The endless dark night of an Iraqi boy

16:09, November 08, 2009      

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"I will never forget that dark night, never," Mohammed Alwan muttered with signs of hatred and grief in his eyes.

"I will kill whoever killed my father without mercy." With words the Iraqi boy described the justice in his view towards those who killed his father in front of his eyes during the sectarian strife that has engulfed Iraq since the U.S.-led invasion in 2003.

Such cruel words blurted by the nine-year-old boy could only increase fears of what would be the future of this child as long as he is filled with anger and strong determination to take revenge on his father's murderer who he doesn't even know and stormed his house at a dark night and pulled his father out to shoot him dead.

His father's killing three years ago was part of sectarian violence that claimed the lives of hundreds of thousands of people in the volatile province of Diyala in eastern Iraq, as well as in most of Iraqi cities and towns.

Sitting on the bank of a small stream that irrigates groves of pomegranate which surrounds a village of about 40 houses near the provincial capital city of Diyala, Mohammed used every day to waste hours near the stream listening to dozens of birds singing while grubbing through a newly cultivated piece of land.

"More than two years ago heavily armed men stormed our house late at night and dragged my father just outside the house and while we were crying and pleading they fired bullets at him and killed him at once," Mohammed who is also known at his small village with the name of "orphan" told Xinhua with tears in his eyes.

The plight of the Iraqi children after the U.S.-led invasion pushed the world's relief bodies, including the UNICEF, to paint a bleak picture of their situation. According to UNICEF, an estimated 2 million Iraqi boys and girls are suffering from the negative impact of violence as well as poor nutrition, diseases and interrupted education.

The killing of Mohammed's father was a turning point to the boy, who had stayed silent for five months after the tragedy. He is frequently absent-minded for hours every day.

Last year, he left school for failing to continue his study due to his bad temper and violent actions towards his classmates.

In Iraq, many children pass dead bodies on the streets as they walk to school in the morning or even just in their neighborhoods, but what traumatizes a child most is for him to look at the bullets penetrating his father's body.

"I will never forget the bullets that pierced his body as I was bitterly crying and pleading to them because I didn't want to lose my father. He was my whole world and meant everything to me," he said, adding that he still remembered one of those murderers hitting his mother on the nose with his fist.

Mohammed vowed again that one day he would revenge his father, saying "I will kill them all without mercy when I grow up."

Mohammed's mother expressed concern that his son may become a psycho. She said "he was getting better and with the passing of time he increasingly started to talk to others and he started to tell me about whatever came across his mind."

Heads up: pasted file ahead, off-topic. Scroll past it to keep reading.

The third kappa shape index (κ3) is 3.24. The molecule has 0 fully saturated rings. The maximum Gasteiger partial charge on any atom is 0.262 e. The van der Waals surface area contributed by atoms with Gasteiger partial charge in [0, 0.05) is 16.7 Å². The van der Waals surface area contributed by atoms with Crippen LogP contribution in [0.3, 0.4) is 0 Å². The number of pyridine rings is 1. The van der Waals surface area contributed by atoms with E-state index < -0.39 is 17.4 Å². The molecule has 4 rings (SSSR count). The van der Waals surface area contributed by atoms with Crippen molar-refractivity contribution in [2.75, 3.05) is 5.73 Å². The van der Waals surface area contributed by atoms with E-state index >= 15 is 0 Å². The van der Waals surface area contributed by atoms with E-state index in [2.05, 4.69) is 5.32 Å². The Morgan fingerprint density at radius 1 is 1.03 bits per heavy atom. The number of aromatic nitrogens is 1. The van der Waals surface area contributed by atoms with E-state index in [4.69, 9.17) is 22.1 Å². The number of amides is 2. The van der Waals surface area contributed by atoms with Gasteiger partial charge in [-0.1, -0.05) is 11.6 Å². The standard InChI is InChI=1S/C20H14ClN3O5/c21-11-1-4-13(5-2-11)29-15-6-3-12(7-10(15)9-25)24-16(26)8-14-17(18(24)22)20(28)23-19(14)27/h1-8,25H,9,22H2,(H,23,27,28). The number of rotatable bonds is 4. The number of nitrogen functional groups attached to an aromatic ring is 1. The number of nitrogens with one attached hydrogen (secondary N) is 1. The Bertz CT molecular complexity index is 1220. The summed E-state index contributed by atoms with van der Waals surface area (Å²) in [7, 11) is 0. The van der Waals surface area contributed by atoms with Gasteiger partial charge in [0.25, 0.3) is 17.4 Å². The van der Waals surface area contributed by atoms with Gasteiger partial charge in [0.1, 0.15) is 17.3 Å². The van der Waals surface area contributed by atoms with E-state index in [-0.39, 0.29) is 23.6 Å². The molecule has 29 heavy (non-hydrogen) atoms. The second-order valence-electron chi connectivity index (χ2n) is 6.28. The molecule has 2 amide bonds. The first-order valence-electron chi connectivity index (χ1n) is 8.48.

The mother also has fears of her son's determination for revenge. The poor woman is afraid of losing her boy after losing her husband.

"I am afraid that one day he will commit a big mistake because I feel that his desire to revenge his father's murder is increasingly growing inside him despite my attempts to stop him. I wish he could give up thinking of his father's death and forget what has happened," his mother said.

Sa'ub al-Khazraji said his brother, Mohammed's father, was killed by a group of al-Qaida linked militants who were controlling the rural areas and many cities and towns in the province of Diyala a few years ago.

"We even didn't know those murderers before, most of them were unknown Iraqis and some were foreigners, but the child is haunted by the idea of revenging his father," al-Khazraji said.

Badr Idham, also 9, is Mohammed's closest friend. He said Mohammed did not want to play football with him like in the old days and had not attended the school for a long time.

Idham said Mohammed had changed into a violent child and some children called him "crazy."

"One day Mohammed beat me with a hard wooden stick because I joked with him and told him that the children were calling him crazy," said Idham, unaware of how hard his words were on Mohammed.

Bahaa al-Liheiby, a psychiatrist who teaches at a medical school in the province said that "some of those children are suffering from one trauma after another and it is certainly damaging their development. We are not sure about what the situation will become with the next generation since what we have now is only a human wreckage."

An official in the provincial government said that authorities in the province were aware of the problem but largely unequipped to address it, adding "until we have real improvement in security, it's difficult for us to do more to help these children."

Usama Al Duleimy, Mohammed's former teacher, called on the Iraqi government and the international community to assist poor Iraqi children, especially those suffering from mental or physical traumas.

"Mohammed is a clever and cute kid and one of the top students in my class. But he is always living in the grievous memory of that endless bloody night. I hope he can wake up from the nightmare with the help from government and psychologists as our county is struggling to recover from war and violence," the teacher said.

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